Everything was set up perfectly. The Kansas City Royals were four runs up and six outs away from moving back into a postseason position. Then it all went wrong.
I would assume many of you who are reading this are doing so because you didn’t stay up for all of (or maybe even any of) the Kansas City Royals‘ late Tuesday night game in Oakland.
It’s hard to blame you. It’s a weeknight and you probably had to get up early the next morning for work or school.
Those of you who did watch the entire 10-8 win for the Athletics and still decided to read this article, Kevin Durant applauds you.
Now to those select few of you who went to bed after the Kansas City Royals blasted three home runs in the top of the eighth inning to take a seemingly unassailable 8-4 lead, I express my deepest condolences.
Coming across this article on our website, or social media, and seeing this headline probably gave you whiplash.
(NOTE: Kings of Kauffman, FanSided and any other subsidiaries there of are not responsible for any injuries incurred as a result of reading this or any other headline contained on the websites aforementioned.)
Sorry about that legal mumbo jumbo.
Anyway, if you are trying to figure out what the heck happened Tuesday night (and stretching past midnight into Wednesday morning for those in the Kansas City area), you have—as always—come to the right place.
Emotional highs and lows
A roller-coaster of emotions would be a good way to describe the events that transpired on the evening of August 15, 2017, in Oakland, California.
The Kansas City Royals could not have gotten off to a better start to the game. Four batters in, they had already put up three runs on Oakland starter Chris Smith—whose only win at the Major League-level came in 2008.
Then the A’s started doing what they do best: hitting home runs. Solo shots by Matt Joyce and Matt Olson in the first and second innings respectively, and a two-run homer by Khris Davis in the third, vaulted Oakland into a 4-3 lead.
Smith was in line for his second career victory before the Kansas City Royals put together a patented eighth-inning rally highlighted by three home runs.
Drew Butera hit a towering fly ball that barely stayed fair, and barely reached, the seats in the left-field corner. The angle could not have been more different, but the landing spot was nearly the same as fellow catcher Cam Gallagher‘s grand slam from Monday night.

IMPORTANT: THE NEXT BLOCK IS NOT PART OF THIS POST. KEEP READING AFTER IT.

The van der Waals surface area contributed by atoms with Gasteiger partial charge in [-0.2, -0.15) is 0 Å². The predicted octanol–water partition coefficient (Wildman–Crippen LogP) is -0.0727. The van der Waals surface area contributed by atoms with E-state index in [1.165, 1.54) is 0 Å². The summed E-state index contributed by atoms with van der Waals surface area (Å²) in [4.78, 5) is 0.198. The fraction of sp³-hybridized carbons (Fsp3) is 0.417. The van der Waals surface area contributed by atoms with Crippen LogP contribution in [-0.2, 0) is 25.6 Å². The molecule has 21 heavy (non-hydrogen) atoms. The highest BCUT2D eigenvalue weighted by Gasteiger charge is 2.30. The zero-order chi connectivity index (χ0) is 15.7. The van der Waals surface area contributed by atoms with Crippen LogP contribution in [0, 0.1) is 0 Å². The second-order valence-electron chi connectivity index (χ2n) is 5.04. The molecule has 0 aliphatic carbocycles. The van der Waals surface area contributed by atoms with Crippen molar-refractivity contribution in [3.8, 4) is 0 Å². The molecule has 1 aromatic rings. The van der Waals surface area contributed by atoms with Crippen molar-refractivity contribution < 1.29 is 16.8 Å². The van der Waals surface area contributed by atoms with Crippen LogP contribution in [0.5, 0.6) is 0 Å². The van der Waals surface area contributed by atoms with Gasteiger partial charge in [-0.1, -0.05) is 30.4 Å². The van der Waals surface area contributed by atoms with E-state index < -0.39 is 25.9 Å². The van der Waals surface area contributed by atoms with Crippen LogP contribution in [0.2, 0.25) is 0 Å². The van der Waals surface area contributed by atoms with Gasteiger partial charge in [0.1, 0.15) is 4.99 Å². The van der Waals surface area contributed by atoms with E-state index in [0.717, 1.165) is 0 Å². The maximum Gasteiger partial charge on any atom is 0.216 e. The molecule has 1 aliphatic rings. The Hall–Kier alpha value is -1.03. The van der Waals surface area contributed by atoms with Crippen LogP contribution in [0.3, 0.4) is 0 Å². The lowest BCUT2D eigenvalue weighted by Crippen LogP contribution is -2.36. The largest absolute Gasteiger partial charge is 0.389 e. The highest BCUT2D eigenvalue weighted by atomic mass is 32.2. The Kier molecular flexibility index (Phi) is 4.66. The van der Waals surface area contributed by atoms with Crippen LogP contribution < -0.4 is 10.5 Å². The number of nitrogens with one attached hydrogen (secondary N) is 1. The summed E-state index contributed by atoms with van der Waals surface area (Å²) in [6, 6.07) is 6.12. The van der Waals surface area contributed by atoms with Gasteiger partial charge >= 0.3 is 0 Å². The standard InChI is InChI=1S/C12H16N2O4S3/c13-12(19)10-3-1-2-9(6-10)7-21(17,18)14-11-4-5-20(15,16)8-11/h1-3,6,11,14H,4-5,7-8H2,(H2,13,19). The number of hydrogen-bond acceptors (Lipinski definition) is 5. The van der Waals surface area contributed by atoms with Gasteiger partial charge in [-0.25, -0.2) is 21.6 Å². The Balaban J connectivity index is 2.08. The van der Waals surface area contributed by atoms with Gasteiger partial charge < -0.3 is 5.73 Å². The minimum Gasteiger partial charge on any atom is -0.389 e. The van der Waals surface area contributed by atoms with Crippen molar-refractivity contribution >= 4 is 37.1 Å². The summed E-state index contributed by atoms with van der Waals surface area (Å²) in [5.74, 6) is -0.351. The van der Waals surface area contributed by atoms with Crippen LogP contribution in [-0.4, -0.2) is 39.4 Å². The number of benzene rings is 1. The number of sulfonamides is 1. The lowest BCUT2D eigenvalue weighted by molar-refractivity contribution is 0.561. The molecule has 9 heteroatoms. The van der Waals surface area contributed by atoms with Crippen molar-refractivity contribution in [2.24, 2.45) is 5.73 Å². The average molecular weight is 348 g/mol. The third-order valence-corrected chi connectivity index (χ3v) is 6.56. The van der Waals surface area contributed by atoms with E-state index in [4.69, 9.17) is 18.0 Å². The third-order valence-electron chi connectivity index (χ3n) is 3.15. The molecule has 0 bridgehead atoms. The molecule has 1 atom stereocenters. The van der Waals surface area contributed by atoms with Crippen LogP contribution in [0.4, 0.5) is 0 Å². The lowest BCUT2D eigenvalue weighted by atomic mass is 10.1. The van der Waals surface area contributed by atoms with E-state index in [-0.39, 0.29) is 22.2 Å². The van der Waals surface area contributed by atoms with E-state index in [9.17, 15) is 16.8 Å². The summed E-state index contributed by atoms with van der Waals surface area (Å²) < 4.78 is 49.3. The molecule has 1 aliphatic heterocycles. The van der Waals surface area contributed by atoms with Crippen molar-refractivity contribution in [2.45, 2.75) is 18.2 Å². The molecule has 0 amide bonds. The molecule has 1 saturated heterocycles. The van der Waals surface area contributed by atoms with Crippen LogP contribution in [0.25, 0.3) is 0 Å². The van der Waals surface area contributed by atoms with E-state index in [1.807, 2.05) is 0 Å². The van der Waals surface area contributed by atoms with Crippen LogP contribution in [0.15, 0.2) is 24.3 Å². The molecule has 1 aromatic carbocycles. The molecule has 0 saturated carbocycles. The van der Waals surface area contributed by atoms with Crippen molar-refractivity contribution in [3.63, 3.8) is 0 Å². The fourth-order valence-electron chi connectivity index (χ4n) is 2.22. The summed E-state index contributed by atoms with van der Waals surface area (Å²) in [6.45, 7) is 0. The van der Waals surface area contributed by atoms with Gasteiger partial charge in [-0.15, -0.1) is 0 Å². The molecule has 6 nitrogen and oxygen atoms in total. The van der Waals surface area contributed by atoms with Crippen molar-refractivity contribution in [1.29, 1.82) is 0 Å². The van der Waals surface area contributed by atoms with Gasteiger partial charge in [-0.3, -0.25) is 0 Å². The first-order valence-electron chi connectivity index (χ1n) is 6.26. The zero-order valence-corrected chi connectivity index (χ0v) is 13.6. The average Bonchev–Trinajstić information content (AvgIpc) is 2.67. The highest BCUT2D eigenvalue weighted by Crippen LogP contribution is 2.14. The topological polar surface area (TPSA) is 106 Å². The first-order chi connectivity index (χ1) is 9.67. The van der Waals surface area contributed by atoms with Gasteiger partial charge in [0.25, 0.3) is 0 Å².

Just kidding. His last name is Perez, and he is very important to the Kansas City Royals.
Joakim Soria took over on the mound in the bottom of the eighth with an 8-4 lead against the team with the second-worst record in the American League.
What could go wrong? Apparently everything.
The A’s pounded four straight hits to open the inning. Soria recorded just one out before being replaced by Mike Minor.
The lefty had a chance to get out of the inning, but Joyce roped a bases-clearing, three-run double to turn an 8-6 deficit into a 9-8 lead. Marcus Semien followed with a single to bring home Joyce and give Oakland a key insurance run.
Just like that, a four-run lead became a two-run deficit.
So what does this painful loss mean?
Strictly speaking, it kept the Kansas City Royals from entering Wednesday’s game, which will start at approximately 2:35 p.m. Central time, in the AL’s second Wild Card spot.
With the Angels and Twins losing on Tuesday, a victory would have seen the Kansas City Royals move a half-game ahead of Los Angeles and one game ahead of Minnesota.
Instead, they are a half-game behind the Angels and tied with the Twins.
It’s always nice to be looking down at those in the standings from a postseason position, but things are going to fluctuate daily with the way the Wild Card standings are in the AL.
At this point, Kansas City Royals fans are just going to have to get used to that. You had better have some antacids on stand-by.